From 2016, the Medicines and Healthcare Products Regulatory Agency is expected to license e-cigarettes as a medicine in the UK.

This will bring them in line with nicotine patches and gum, and allow the agency to apply rules around, for example, the purity of the nicotine in e-cigarettes.

MEPs have rejected calls for a blanket ban on the sale of e-cigarettes across the EU.

However, under a compromise deal, strict limits will be placed on the amount of nicotine they contain, and individual EU member states will be able to introduce a national ban if they see fit.

If three or more member states chose that path, it could trigger an EU-wide ban.

'Irresponsible adults'

Smoking remains one of the biggest causes of death and illness in the UK, with around 100,000 people dying each year from illnesses linked to the habit.

Experts want to crack down on the number of young people smoking by bringing the law in line with restrictions on the sale of alcohol.

The new rules on adults buying cigarettes for under-18s could be in force by the autumn and may mean anyone caught buying cigarettes for a child could be given a £50 fixed penalty notice or a fine of up to £2,500.

"We must do all we can to help children lead a healthy life," public health minister Jane Ellison said.

Some 41% of 15-year-olds who smoke say they usually buy their cigarettes from someone else, rather than from a shop, according to Department of Health figures.


More on This Story

Related Stories


This entry is now closed for comments

Jump to comments pagination
  • rate this

    Comment number 295.

    I'm generally against banning things that don't have a proven risk to others but the numbers of smokers who say they can't quit even though they want to leads me to think that some people do need protecting from themselves.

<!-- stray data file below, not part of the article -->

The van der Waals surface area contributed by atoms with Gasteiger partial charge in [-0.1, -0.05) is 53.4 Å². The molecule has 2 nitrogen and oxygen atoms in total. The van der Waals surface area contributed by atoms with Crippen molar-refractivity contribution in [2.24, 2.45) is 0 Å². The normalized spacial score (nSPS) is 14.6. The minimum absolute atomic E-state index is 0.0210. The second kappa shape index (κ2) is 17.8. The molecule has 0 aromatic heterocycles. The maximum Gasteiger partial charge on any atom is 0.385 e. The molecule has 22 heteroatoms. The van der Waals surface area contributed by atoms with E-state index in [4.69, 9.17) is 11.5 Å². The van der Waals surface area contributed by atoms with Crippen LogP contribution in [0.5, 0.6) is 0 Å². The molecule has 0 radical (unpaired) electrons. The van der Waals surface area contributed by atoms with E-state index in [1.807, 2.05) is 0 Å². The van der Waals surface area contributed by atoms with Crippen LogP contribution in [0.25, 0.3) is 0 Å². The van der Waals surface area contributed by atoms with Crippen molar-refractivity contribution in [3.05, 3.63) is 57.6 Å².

On the face of it if e cigs can help wean people off real gigs then it can help wean kids on and it makes no sense to give them a 2 year head start.

  • rate this

    Comment number 290.

    Your allowed to gamble on the lottery at 16, join the armed forces and be trained to kill , ride a moped on dangerous roads etc etc but your not allowed to buy an ecig as it may be dangerous ??! Come on

  • rate this

    Comment number 249.

    As a user of vaporisers I am now off of cigarettes. Many more people will take up smoking cigarettes in the future, and I believe that vaping is the best chance they will have of quitting - these people are the generations to come, and that's the way I think about it.

  • rate this

    Comment number 240.

    Does anyone have a view on licensing e-cigarettes?

    This moves away from banning them, but moves towards regulation.

    I expect that would be "bad" for profits but might make them less likely to be used by Children.

  • rate this

    Comment number 50.

    as a previous poster said , prohibition will not work and I agree with that but I quit with the chemical help of champix prescribed at the local health centre and I am now a non smoker but I still have cravings . when I walk down the street sometimes I have to walk behind or past someone who is smoking and the cravings begin again ban it in public please and take temptation away from us quitters


Comments 5 of 10


More UK stories


Features & Analysis

Elsewhere on the BBC

  • TravelAround the world

    BBC Travel takes a look at the most striking images from the past seven days


  • A bicycle with a Copenhagen WheelClick Watch

    The wheel giving push bikes an extra boost by turning them into smart electric hybrids

Try our new site and tell us what you think. Learn more
Take me there

Copyright © 2015 BBC. The BBC is not responsible for the content of external sites. Read more.

This page is best viewed in an up-to-date web browser with style sheets (CSS) enabled. While you will be able to view the content of this page in your current browser, you will not be able to get the full visual experience. Please consider upgrading your browser software or enabling style sheets (CSS) if you are able to do so.